Katherine Lebow’s _Unfinished Utopia: Nowa Huta, Stalinism, and Polish Society, 1949-56_ is an analysis of the dynamic between state and society in the Soviet periphery. In investigating the reality of day-to-day life in the Polish “socialist city” of Nowa Huta, Lebow argues that “liberal critiques have exaggerated the supposedly hyperrational, hyperlinear relationship between plan and practice in totalitarian regimes” (42). But Lebow neglects to mention that it is not only liberals, fond of emphasizing excesses of state power, who exaggerate the efficacy of Soviet planning. The literature’s tendency to accept some mythologized uniformity led by Soviet decree is likely, as Martin Malia argues in The Soviet Tragedy, due at least in part to those on the left in the Academy with revisionist sympathies who rather willingly accepted Soviet-produced information that can be seen in retrospect as propaganda. In short, both left and right often take for granted that Soviet planning ‘worked.’ In reality, Lebow posits, “much that was built in Nowa Huta was unplanned, and much that was planned remained unbuilt” (9), an observation of “Stalinism as a civilization” that Lebow aptly parallels with Stephen Kotkin’s seminal investigation of Magnitogorsk. Much like in Magnitogorsk, day-to-day life in Stalinist Nowa Huta was far from ruled top-down with an iron fist. The bogeyman of Soviet socialism was often (and continues to be) exaggerated, and Lebow seeks to contextualize the collapse of the Soviet Union by questioning the solidity of its foundation.
This low-to-the-ground, day-to-day understanding of Stalinism offered by Lebow reminds us, in the vein of James C. Scott, that even if the Leviathan seems all powerful, resistance to domination on the part of those within the system is often ever present. The Polish Communist apparatus was forced by shortages, geography, and other factors to compromise its utopian plans in the face of concrete realities. These compromises, just as Kotkin emphasizes in Magnitogorsk, created opportunities for Nowahucians to assert their own visions in the spaces of Stalinist Poland. Lebow argues that there existed an oft-overlooked penchant for work and rupture with the past in post-war Europe that drove many willingly from Poland’s rural villages into modernizing projects like Nowa Huta. These men and women, drawn not necessarily by inherent interest in Soviet socialism but instead by the promise of progress, education, and an opportunity to construct rather than destroy (as destruction was all too common during the war), were not easily subdued by Soviet policing or repression.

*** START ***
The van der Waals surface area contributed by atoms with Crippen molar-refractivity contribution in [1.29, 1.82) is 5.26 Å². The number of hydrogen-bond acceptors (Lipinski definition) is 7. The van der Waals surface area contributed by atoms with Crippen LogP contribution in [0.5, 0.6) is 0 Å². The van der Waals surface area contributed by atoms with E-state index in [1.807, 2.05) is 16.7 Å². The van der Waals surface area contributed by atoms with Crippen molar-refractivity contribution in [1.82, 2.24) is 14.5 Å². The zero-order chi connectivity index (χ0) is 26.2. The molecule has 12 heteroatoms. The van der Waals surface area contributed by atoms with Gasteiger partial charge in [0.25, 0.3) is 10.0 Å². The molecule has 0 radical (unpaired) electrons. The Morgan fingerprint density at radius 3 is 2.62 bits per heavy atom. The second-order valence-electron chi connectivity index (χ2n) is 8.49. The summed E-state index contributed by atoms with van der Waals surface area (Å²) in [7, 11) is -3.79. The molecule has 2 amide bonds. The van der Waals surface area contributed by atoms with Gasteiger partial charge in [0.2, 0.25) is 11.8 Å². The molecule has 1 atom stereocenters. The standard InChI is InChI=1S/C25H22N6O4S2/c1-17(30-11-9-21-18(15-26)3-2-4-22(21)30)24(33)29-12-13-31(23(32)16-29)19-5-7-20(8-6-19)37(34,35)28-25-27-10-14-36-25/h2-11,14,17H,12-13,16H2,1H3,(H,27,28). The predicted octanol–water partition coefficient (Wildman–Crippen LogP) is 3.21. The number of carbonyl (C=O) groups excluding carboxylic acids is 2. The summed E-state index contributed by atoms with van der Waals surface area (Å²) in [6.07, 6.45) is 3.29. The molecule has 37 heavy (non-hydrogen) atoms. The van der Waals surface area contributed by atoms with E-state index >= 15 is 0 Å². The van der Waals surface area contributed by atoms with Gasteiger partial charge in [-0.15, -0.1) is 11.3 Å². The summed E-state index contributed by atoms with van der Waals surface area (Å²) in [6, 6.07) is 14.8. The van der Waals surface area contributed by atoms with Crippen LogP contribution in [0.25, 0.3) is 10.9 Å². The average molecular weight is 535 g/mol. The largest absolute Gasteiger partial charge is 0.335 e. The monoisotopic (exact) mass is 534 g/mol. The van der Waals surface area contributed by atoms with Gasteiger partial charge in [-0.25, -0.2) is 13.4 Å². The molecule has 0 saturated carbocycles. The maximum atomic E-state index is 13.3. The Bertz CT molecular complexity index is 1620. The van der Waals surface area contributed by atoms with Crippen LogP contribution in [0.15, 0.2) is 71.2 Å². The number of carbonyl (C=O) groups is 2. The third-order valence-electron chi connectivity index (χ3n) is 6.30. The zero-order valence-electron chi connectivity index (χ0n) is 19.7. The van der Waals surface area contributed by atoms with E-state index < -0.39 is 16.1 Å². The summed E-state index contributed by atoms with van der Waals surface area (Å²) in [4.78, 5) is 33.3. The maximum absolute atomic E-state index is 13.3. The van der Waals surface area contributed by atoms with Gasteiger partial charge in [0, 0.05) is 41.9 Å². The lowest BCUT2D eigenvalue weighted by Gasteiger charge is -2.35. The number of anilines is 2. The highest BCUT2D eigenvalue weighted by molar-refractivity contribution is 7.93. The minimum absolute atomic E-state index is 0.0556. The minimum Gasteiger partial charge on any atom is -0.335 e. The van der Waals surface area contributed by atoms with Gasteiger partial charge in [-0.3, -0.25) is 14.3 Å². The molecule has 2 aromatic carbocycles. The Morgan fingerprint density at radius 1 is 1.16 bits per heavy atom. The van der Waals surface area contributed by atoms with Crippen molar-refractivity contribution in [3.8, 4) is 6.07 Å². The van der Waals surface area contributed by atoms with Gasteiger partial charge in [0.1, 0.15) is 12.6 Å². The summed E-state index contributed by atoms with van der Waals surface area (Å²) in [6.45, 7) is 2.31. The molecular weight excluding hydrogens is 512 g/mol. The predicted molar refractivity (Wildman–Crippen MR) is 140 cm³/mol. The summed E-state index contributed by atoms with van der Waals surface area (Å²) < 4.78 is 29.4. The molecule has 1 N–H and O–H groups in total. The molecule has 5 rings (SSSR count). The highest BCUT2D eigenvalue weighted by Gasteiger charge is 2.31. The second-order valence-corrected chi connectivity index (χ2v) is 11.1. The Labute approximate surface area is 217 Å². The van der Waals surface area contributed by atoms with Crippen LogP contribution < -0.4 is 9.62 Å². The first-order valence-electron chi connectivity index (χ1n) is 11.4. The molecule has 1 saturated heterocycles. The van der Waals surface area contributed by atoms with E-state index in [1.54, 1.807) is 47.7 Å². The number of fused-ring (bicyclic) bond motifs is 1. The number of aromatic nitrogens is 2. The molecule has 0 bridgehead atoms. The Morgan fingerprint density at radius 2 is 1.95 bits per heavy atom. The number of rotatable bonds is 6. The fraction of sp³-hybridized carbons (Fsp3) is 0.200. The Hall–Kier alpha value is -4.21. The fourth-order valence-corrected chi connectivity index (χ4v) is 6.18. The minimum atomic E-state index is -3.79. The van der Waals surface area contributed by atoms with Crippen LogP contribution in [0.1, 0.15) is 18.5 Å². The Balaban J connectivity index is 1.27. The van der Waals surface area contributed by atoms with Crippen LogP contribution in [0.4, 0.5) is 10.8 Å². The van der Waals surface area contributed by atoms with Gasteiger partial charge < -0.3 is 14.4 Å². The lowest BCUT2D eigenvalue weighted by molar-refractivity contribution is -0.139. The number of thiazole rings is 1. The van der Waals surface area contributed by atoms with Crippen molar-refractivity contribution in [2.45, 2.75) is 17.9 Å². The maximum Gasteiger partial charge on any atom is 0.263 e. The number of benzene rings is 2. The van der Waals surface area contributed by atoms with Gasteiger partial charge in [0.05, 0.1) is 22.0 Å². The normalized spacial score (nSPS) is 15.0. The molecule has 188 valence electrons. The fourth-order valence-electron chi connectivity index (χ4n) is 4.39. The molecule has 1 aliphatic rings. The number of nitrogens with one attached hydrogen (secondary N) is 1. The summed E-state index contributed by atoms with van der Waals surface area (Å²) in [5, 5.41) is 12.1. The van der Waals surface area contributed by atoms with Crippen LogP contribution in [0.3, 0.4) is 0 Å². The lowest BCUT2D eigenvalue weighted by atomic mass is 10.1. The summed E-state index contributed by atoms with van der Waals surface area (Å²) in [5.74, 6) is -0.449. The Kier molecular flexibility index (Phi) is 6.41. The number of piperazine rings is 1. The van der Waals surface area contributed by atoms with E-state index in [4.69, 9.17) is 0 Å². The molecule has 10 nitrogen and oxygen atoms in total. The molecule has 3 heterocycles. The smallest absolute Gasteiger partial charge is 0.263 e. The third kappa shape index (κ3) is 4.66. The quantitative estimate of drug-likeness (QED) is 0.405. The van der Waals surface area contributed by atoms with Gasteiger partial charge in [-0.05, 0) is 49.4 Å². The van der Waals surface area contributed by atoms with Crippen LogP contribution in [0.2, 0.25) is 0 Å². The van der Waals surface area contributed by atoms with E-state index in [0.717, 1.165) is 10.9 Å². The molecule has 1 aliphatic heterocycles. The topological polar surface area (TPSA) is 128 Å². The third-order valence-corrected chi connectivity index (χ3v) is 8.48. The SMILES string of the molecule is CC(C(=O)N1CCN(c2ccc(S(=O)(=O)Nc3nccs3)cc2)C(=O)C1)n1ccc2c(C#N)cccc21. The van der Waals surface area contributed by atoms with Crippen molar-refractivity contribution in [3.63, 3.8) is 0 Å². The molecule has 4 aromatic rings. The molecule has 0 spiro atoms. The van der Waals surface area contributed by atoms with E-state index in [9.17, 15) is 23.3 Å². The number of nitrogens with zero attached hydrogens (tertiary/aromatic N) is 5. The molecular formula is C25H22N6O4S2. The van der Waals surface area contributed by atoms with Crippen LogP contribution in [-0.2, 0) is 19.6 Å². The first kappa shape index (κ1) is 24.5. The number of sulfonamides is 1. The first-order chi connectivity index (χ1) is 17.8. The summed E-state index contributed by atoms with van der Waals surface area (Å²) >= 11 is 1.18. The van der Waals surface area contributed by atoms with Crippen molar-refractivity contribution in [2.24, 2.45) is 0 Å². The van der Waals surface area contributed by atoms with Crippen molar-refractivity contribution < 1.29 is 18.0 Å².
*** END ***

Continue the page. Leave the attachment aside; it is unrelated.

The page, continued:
To much of Nowa Huta’s growing population, the city’s “newness meant freedom from the ascribed status of region, family, and caste [it also] offered hopes of civic enfranchisement for rural Poles who historically had been politically or economically marginalized” (46). In other words, in a post-war world the city offered space for expression and progress regardless of political affiliation. That Nowa Huta was founded as a ‘socialist’ city does not mean that its population lived or built the city as socialists. In fact, Lebow argues, many saw the construction of the “‘little fatherland’ they would build on the banks of the Vistula” as a matter of national pride (46). The ‘push’ factors of the rural village and the ‘pull’ factors of the city do not necessitate the assumption of ideological fervor to explain the growth of Nowa Huta.